Heartburn Helpers

Giving neutralizing solutions the acid test

Heartburn Helpers

Ask someone what heartburn feels like and you are likely to see them bring a fist to their chest and grimace; it's a symptom more than a condition and it can make you feel like you're going to spew molten lava at any moment.

The epicenter of the problem is the juncture between the stomach and the esophagus, the gastroesophageal sphincter. During normal digestion this band of muscle relaxes to allow swallowed food to enter from the esophagus into the stomach and contract when it is done. The stomach contains gastric juices, hydrochloric acid and enzymes that begin the process of digestion. When the sphincter pressure is lax, it causes the backflow of acid into the esophagus. It can cause burning pain or worse, damage sensitive tissue not accustomed to coming into contact with caustic stomach contents.

Caustic Causes

Some regurgitation of stomach contents is normal. But excessive reflux of acid can cause the lining of the esophagus to erode and ulcer (esophagitis) that may, in some people, cause permanent changes to the cells. This condition is known as Barrett's esophagus and in rare cases, it can progress to cancer. Beside heartburn, symptoms of esophageal damage may include regurgitation, difficulty swallowing, persistent cough, hoarseness and chest pain. When heartburn attacks occur more than twice a week, doctors call it gastrointestinal reflux disease or GERD.

Some medical conditions can cause acid to escape: hiatus hernia, a condition that causes the head of the stomach to protrude through the sphincter; motility disorders that delay the movement of food through the GI tract; and other conditions that cause low esophageal sphincter pressure.

Keeping these symptoms at bay means identifying what causes the sphincter to perform poorly. Not all strategies will work on everyone, but most people will benefit from some lifestyle modifications.

Here are some ways sufferers can extinguish the fire of heartburn.

Keep Food Court

Mealtimes are a battleground for sufferers who must constantly analyze the fire-provoking potential of foods. Acidic foods can be irritating to the sensitive lining of the esophagus and some can lower sphincter pressure. Common culprits are citrus fruits and juices, tomatoes, onions, carbonated beverages, spicy foods, fatty or fried foods, coffee, tea, caffeinated beverages, chocolate and mint. Some people have proposed that Himalayan salt reduces acid.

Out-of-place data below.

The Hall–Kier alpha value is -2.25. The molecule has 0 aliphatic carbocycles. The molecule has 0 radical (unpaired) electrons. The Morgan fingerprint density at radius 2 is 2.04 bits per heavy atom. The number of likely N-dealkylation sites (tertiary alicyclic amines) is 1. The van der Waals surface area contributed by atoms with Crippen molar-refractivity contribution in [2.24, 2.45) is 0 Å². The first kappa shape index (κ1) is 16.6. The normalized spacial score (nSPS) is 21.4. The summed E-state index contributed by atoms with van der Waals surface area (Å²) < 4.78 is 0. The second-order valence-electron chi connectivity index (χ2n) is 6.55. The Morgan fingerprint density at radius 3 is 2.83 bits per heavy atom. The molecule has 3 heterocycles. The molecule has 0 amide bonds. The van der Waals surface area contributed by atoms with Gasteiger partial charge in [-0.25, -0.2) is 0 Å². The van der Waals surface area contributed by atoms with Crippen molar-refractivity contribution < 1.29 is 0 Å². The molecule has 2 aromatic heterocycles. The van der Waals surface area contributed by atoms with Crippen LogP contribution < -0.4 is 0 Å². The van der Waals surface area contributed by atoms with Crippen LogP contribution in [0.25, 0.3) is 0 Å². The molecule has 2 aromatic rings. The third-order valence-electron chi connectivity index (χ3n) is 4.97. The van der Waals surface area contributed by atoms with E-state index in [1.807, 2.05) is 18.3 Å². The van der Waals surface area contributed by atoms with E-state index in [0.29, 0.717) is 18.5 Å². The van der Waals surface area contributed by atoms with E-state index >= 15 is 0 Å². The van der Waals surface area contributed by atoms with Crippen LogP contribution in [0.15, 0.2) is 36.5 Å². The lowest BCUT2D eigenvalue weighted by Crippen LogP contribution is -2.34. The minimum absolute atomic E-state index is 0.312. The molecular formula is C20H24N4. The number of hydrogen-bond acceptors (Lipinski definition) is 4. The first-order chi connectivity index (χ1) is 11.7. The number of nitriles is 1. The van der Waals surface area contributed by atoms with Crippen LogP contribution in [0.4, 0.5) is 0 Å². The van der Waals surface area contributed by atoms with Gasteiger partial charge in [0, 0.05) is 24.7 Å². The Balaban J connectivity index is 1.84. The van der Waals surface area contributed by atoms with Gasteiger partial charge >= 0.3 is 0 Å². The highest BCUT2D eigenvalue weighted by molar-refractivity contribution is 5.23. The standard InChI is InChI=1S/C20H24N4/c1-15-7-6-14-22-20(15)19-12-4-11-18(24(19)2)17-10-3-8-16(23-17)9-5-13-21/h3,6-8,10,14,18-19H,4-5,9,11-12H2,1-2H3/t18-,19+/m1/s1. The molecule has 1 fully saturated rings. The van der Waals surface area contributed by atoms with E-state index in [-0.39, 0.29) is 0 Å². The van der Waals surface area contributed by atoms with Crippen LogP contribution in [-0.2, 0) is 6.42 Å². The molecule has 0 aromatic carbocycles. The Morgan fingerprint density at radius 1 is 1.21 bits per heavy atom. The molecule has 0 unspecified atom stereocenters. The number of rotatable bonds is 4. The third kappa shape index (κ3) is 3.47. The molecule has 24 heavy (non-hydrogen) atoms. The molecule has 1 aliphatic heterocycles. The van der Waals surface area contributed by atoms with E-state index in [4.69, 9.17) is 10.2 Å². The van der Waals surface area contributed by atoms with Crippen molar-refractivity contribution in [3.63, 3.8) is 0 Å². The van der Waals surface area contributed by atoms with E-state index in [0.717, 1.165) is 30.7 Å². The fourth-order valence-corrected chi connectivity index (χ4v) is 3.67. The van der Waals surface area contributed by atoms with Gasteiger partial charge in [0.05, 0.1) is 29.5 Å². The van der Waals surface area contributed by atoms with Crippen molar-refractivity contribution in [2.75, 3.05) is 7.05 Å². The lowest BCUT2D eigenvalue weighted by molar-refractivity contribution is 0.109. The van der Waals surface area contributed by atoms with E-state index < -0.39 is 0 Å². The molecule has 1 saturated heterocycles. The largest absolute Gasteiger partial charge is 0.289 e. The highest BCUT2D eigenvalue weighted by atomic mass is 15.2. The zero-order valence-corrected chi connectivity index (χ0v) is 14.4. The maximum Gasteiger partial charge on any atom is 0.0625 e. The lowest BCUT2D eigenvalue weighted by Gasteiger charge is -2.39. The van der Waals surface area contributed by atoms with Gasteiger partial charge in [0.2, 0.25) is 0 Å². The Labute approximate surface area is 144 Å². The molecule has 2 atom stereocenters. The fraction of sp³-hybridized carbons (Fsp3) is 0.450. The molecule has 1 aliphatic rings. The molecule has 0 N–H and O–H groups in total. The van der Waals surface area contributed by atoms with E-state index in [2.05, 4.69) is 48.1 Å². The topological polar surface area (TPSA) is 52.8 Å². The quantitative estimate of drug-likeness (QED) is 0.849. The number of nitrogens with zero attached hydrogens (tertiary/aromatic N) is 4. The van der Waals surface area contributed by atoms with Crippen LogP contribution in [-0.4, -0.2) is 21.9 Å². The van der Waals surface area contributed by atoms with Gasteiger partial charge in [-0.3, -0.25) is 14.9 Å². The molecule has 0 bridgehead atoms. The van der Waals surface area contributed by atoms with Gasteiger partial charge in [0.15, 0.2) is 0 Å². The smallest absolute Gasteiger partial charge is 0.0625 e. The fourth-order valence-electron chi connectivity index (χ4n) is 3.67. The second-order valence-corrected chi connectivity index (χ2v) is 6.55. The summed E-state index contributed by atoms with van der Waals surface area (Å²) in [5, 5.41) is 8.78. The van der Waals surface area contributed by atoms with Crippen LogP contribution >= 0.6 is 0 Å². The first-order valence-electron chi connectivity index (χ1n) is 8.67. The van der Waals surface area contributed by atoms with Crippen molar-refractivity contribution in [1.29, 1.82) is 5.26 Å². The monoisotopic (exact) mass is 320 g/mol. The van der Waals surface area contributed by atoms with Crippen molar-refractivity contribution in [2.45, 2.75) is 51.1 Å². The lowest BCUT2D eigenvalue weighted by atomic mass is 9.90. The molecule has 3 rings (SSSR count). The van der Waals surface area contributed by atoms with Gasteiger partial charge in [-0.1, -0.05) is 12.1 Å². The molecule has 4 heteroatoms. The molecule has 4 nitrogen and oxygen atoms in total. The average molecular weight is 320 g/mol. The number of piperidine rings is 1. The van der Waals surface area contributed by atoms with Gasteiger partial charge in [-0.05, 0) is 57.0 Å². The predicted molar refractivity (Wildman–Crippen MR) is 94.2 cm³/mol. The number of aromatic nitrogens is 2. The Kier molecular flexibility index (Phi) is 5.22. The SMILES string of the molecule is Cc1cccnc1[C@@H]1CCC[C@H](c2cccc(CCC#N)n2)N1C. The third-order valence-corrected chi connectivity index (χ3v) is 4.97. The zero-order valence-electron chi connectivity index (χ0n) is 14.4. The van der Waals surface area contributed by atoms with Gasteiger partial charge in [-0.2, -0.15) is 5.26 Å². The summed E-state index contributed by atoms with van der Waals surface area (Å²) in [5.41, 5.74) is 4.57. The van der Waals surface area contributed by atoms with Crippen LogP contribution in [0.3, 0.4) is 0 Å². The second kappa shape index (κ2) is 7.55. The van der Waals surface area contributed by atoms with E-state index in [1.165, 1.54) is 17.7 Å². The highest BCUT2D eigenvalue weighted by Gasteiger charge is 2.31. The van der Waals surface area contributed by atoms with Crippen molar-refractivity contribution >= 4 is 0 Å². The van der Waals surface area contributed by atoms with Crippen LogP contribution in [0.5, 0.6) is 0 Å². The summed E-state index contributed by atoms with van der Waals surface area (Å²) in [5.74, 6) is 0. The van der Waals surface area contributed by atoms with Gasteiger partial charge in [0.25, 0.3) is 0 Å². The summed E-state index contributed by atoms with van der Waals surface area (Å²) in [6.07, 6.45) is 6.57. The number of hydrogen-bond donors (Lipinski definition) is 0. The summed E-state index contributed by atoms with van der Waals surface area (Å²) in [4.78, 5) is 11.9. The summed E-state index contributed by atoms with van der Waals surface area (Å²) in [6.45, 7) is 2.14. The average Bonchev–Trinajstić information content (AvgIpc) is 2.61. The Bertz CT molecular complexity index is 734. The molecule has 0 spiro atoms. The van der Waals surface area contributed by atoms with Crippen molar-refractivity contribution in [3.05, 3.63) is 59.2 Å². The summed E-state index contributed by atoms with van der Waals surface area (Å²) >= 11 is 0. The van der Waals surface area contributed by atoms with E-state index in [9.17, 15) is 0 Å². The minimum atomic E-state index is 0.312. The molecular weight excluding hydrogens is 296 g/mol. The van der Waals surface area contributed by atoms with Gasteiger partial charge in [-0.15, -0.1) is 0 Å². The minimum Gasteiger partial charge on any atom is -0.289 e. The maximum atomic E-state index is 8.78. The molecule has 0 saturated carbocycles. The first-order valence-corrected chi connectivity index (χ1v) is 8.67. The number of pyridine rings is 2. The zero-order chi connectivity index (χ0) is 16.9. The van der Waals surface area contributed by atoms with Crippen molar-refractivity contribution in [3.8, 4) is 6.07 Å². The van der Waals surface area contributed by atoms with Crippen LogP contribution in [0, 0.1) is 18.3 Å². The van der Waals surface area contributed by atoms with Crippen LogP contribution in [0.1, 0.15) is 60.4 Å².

Gauge Pressure Points

Although heartburn does occur in skinny people, abdominal fat and overeating can put undue pressure on the stomach forcing contents upwards. If symptoms coincided with recent weight gain or if you are overweight (BMI, 25.0-29.9) or obese (BMI, ?30.0) losing 10 lbs can offer up some relief. You might also try consuming smaller and more frequent meals rather than one big one. Keep belts lose and avoid restrictive clothing and undergarments.

Hang up the Habit

Cigarette smoking can cause acid to linger and decrease pressure in the sphincter while smokers' cough increases belly pressure by forcing acid upward. Alcohol consumption may bring on GERD by increasing the hormone responsible for stimulating gastric juices as well as lowering sphincter pressure and relaxing the stomach muscle so it slows emptying. Click here for tips from Dr. Oz on quitting smoking.

Shift and Lift

It is not uncommon for people with GERD to experience heartburn at night. Try shifting your dinner hour up to avoid eating within 3 hours before bedtime and don't lie down after meals. Try elevating the head of your bed with 2, 10-inch blocks to use the power of gravity to keep acid down and sleep on your left side versus the right to relieve pressure off the gastroesophageal  junction.

Walk and Chew Gum

Chewing gum increases the production of saliva that can neutralize acid. Do it while you are walking and it clears acid even more. Plus, walking is just plain good for you.

*You may not know if heartburn is a heart attack in disguise. People with heartburn can be having a heart attack, and people having a heart attack, may experience heartburn. Distinguishing between the two is difficult. Pay attention to when the attack occurs and how you feel. If you are getting it 30 to 45 minutes after a meal, it is probably heartburn. Heart attacks often occur with activity or exertion and many people have a feeling of impending doom when they are having a heart attack.

Symptoms of a heart attack include the following:

  • Sudden pressure, tightening, squeezing or crushing chest pain
  • Pain that radiates to the back, neck, jaw, shoulders or arms, particular the left side
  • Shortness of breath, sweating, dizziness, nausea or stomach pain

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